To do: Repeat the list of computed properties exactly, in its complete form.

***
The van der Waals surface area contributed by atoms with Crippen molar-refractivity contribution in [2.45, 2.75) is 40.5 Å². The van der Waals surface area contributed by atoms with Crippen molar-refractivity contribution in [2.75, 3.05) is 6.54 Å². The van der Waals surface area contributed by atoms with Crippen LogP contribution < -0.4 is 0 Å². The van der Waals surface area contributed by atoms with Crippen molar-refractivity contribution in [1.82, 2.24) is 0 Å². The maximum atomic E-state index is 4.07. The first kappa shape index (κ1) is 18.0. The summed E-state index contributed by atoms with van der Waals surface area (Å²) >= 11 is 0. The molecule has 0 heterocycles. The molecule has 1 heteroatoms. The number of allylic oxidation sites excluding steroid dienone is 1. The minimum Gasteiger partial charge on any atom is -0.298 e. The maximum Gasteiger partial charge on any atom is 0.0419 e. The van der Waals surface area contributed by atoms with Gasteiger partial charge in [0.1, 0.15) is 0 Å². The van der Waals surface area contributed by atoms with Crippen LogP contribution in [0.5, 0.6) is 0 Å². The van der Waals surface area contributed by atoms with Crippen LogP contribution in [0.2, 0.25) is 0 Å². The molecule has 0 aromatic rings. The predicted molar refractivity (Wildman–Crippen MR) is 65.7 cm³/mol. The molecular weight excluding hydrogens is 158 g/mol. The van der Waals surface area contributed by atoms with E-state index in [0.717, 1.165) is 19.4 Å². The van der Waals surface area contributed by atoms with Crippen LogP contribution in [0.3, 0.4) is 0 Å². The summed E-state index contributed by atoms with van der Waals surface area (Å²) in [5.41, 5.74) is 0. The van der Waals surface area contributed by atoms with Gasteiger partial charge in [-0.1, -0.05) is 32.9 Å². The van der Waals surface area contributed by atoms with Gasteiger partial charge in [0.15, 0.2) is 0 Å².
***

The van der Waals surface area contributed by atoms with Crippen molar-refractivity contribution in [2.45, 2.75) is 40.5 Å². The van der Waals surface area contributed by atoms with Crippen molar-refractivity contribution in [2.75, 3.05) is 6.54 Å². The van der Waals surface area contributed by atoms with Crippen LogP contribution < -0.4 is 0 Å². The van der Waals surface area contributed by atoms with Crippen molar-refractivity contribution in [1.82, 2.24) is 0 Å². The maximum atomic E-state index is 4.07. The first kappa shape index (κ1) is 18.0. The summed E-state index contributed by atoms with van der Waals surface area (Å²) >= 11 is 0. The molecule has 0 heterocycles. The molecule has 1 heteroatoms. The number of allylic oxidation sites excluding steroid dienone is 1. The minimum Gasteiger partial charge on any atom is -0.298 e. The maximum Gasteiger partial charge on any atom is 0.0419 e. The van der Waals surface area contributed by atoms with Gasteiger partial charge in [0.1, 0.15) is 0 Å². The van der Waals surface area contributed by atoms with Crippen LogP contribution in [0.5, 0.6) is 0 Å². The van der Waals surface area contributed by atoms with Crippen LogP contribution in [0.2, 0.25) is 0 Å². The molecule has 0 aromatic rings. The predicted molar refractivity (Wildman–Crippen MR) is 65.7 cm³/mol. The molecular weight excluding hydrogens is 158 g/mol. The van der Waals surface area contributed by atoms with E-state index in [0.717, 1.165) is 19.4 Å². The van der Waals surface area contributed by atoms with Crippen LogP contribution in [0.3, 0.4) is 0 Å². The summed E-state index contributed by atoms with van der Waals surface area (Å²) in [5.41, 5.74) is 0. The van der Waals surface area contributed by atoms with Gasteiger partial charge in [-0.1, -0.05) is 32.9 Å². The van der Waals surface area contributed by atoms with Gasteiger partial charge in [0.15, 0.2) is 0 Å².